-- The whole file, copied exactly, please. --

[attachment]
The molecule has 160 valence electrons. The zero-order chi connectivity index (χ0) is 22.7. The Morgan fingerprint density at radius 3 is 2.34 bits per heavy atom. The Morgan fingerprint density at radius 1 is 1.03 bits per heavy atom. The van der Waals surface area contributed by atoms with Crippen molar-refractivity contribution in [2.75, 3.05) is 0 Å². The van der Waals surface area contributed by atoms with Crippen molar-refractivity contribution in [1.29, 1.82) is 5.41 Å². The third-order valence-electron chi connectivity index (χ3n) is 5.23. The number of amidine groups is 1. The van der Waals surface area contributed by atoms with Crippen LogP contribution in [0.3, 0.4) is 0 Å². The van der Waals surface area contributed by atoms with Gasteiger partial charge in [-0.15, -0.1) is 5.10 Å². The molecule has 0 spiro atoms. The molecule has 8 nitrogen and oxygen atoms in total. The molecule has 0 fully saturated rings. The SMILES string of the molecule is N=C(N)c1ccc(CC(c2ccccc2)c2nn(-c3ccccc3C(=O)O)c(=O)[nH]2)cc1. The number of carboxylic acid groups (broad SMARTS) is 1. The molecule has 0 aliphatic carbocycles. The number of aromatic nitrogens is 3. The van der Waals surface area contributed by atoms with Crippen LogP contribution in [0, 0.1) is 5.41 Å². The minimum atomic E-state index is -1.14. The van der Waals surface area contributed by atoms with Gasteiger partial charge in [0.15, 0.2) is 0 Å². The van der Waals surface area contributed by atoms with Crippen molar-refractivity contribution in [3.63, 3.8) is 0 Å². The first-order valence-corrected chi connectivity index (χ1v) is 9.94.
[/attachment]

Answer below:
The molecule has 160 valence electrons. The zero-order chi connectivity index (χ0) is 22.7. The Morgan fingerprint density at radius 3 is 2.34 bits per heavy atom. The Morgan fingerprint density at radius 1 is 1.03 bits per heavy atom. The van der Waals surface area contributed by atoms with Crippen molar-refractivity contribution in [2.75, 3.05) is 0 Å². The van der Waals surface area contributed by atoms with Crippen molar-refractivity contribution in [1.29, 1.82) is 5.41 Å². The third-order valence-electron chi connectivity index (χ3n) is 5.23. The number of amidine groups is 1. The van der Waals surface area contributed by atoms with Crippen LogP contribution in [0.3, 0.4) is 0 Å². The van der Waals surface area contributed by atoms with Gasteiger partial charge in [-0.15, -0.1) is 5.10 Å². The molecule has 0 spiro atoms. The molecule has 8 nitrogen and oxygen atoms in total. The molecule has 0 fully saturated rings. The SMILES string of the molecule is N=C(N)c1ccc(CC(c2ccccc2)c2nn(-c3ccccc3C(=O)O)c(=O)[nH]2)cc1. The number of carboxylic acid groups (broad SMARTS) is 1. The molecule has 0 aliphatic carbocycles. The number of aromatic nitrogens is 3. The van der Waals surface area contributed by atoms with Crippen LogP contribution in [0, 0.1) is 5.41 Å². The minimum atomic E-state index is -1.14. The van der Waals surface area contributed by atoms with Gasteiger partial charge in [0.15, 0.2) is 0 Å². The van der Waals surface area contributed by atoms with Crippen molar-refractivity contribution in [3.63, 3.8) is 0 Å². The first-order valence-corrected chi connectivity index (χ1v) is 9.94.